In relation to section 12—Housing assessment orders, and section 13—Housing improvement orders, obviously the minister can issue these orders to the owner of the residential premises if the minister would have reason to believe that, say, the premises are unsafe or they are unsuitable for human habitation. There are sections in place to remediate the defects as well. A lot of the time, however, you will not necessarily be dealing with very wealthy owners. I think the intent is there, and hopefully there are deterrents to do the right thing so that you will not have disputes and end up in SACAT.
It looks very front-end, if I can put it another way; there is a lot of good front-end work here, but I question the back end of the legislation. I notice that SACAT would have jurisdiction, for example, for a dispute in this area of up to $40,000. I would have thought that if a place is in need of significant repair, you are not really going to end up with a dispute of under $40,000. It is probably going to be more than that, and it would bypass SACAT; however, I think the intention is good.
The courts are filled at the moment. We know there are enough backlogs in the courts and that the Attorney is obviously not interested in court reform. We have a leaking court at the moment; there are literally holes everywhere in the court system at the moment. But, I think the intention here is good. I think if SACAT can deal with these disputes of under $40,000, that will go a long way to freeing up other parts of the courts system. So, that is a very good suggestion, and I compliment the writers of the bill and the department; I think that is an outstanding initiative.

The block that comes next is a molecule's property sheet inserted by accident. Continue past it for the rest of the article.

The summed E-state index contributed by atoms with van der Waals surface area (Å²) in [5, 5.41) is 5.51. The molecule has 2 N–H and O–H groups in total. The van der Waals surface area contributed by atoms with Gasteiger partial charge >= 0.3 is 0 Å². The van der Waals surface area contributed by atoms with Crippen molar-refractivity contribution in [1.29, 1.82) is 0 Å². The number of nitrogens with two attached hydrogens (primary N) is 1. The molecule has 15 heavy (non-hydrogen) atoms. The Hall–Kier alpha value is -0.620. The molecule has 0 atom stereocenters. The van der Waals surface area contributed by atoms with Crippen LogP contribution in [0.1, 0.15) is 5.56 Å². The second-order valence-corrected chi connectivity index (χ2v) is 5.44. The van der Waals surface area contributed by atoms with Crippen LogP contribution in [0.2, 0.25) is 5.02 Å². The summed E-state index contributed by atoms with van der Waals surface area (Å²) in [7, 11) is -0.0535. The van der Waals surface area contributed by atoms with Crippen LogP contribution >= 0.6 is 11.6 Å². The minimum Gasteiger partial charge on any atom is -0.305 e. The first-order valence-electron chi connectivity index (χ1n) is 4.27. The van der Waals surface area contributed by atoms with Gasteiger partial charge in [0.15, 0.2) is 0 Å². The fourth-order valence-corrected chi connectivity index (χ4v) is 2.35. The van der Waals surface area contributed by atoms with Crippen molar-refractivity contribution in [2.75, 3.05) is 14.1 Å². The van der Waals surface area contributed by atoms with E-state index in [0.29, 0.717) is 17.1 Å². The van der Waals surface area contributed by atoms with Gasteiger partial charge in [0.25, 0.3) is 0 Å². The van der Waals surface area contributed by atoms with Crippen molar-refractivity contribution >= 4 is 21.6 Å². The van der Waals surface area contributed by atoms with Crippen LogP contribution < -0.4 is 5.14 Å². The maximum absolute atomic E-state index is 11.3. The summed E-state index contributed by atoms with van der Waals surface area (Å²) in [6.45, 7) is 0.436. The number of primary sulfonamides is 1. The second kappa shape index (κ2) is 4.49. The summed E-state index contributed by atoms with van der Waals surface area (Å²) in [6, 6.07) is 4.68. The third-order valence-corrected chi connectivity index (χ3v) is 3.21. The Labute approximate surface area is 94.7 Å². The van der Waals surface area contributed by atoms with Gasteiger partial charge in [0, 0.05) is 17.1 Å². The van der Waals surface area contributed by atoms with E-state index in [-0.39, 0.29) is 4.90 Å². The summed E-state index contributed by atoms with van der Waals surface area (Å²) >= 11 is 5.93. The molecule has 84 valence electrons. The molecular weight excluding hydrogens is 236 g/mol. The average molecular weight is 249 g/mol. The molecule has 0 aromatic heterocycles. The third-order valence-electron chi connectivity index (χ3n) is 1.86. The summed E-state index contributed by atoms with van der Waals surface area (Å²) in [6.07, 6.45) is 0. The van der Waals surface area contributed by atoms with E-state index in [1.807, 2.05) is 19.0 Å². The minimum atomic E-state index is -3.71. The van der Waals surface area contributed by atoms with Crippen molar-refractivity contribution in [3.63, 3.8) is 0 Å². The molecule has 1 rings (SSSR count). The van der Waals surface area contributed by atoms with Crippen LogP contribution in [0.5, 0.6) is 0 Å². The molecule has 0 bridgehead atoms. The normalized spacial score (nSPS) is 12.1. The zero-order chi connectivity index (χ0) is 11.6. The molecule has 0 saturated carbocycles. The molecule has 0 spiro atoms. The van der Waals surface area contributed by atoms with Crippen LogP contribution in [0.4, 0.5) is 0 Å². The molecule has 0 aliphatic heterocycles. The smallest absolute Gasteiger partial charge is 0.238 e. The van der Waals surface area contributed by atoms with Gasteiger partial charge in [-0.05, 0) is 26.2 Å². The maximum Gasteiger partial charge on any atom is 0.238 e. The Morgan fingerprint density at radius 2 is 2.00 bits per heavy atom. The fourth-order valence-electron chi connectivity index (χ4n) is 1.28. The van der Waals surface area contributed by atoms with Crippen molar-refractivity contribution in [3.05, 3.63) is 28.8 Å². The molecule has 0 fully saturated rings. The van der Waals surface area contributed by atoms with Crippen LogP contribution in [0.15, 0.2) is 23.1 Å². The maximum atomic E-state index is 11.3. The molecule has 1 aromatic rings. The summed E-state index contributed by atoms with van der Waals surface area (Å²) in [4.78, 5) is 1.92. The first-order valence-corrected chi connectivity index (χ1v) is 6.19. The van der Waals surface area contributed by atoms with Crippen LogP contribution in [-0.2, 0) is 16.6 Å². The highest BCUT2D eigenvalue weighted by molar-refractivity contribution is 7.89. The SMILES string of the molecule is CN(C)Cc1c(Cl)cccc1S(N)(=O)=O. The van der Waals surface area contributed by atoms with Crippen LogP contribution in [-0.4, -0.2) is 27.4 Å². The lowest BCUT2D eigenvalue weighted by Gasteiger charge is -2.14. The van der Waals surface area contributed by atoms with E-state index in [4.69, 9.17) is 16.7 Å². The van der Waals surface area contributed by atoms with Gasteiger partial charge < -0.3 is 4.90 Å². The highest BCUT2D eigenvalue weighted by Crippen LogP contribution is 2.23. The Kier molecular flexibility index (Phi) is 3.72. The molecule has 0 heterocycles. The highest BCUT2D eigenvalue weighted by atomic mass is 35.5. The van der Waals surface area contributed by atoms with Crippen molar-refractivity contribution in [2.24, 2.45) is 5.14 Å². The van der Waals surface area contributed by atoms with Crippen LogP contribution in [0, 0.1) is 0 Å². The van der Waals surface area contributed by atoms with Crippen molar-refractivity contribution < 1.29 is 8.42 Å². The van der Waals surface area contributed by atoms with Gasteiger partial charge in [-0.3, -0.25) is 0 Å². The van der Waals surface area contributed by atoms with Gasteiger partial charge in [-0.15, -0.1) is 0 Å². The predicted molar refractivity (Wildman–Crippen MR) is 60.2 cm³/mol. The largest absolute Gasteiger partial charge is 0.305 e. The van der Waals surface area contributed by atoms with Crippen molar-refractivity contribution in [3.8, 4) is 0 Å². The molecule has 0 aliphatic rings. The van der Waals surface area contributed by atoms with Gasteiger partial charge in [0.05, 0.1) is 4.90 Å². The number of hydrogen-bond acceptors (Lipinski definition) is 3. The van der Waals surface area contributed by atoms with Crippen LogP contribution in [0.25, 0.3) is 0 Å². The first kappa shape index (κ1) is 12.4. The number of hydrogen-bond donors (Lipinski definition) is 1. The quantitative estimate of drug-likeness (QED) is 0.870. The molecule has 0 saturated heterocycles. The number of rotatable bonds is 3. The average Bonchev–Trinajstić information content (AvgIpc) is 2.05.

The tribunal has been given great powers. I believe that they are adequate, and they are wide. I also notice things like restraining orders that can be implemented. Again, that is a very good suggestion. Obviously, we do not want to be ordering restraining orders if we do not need to; however, that is, I suppose, a measure of last resort.
Sometimes we have no other choice but to issue restraining orders to make sure that we protect property owners, landlords, tenants in some cases, and also the property itself. If these properties are allowed to decay, that can impact upon neighbouring properties. Fires and other things can also be started. It is a measure of last resort, but I think it is necessary for this kind of bill.
I have spoken about reasons. If there is a dispute, without a doubt these reasons should be in writing. I cannot understand why you would not want to give someone an opportunity to have their result in writing. What is wrong with that? I think, for transparency, it is important that someone is given an answer to a case in writing. The register is also a very good idea, to ensure that you keep relevant and appropriate records for this legislation.
Overall, I would well and truly support the intention of the bill. I hope that we have been constructive, as part of Her Majesty's Loyal Opposition, in registering our issues with some sections of the bill. I plead with the minister to take those into consideration for the betterment of the bill, and I commend it to the house.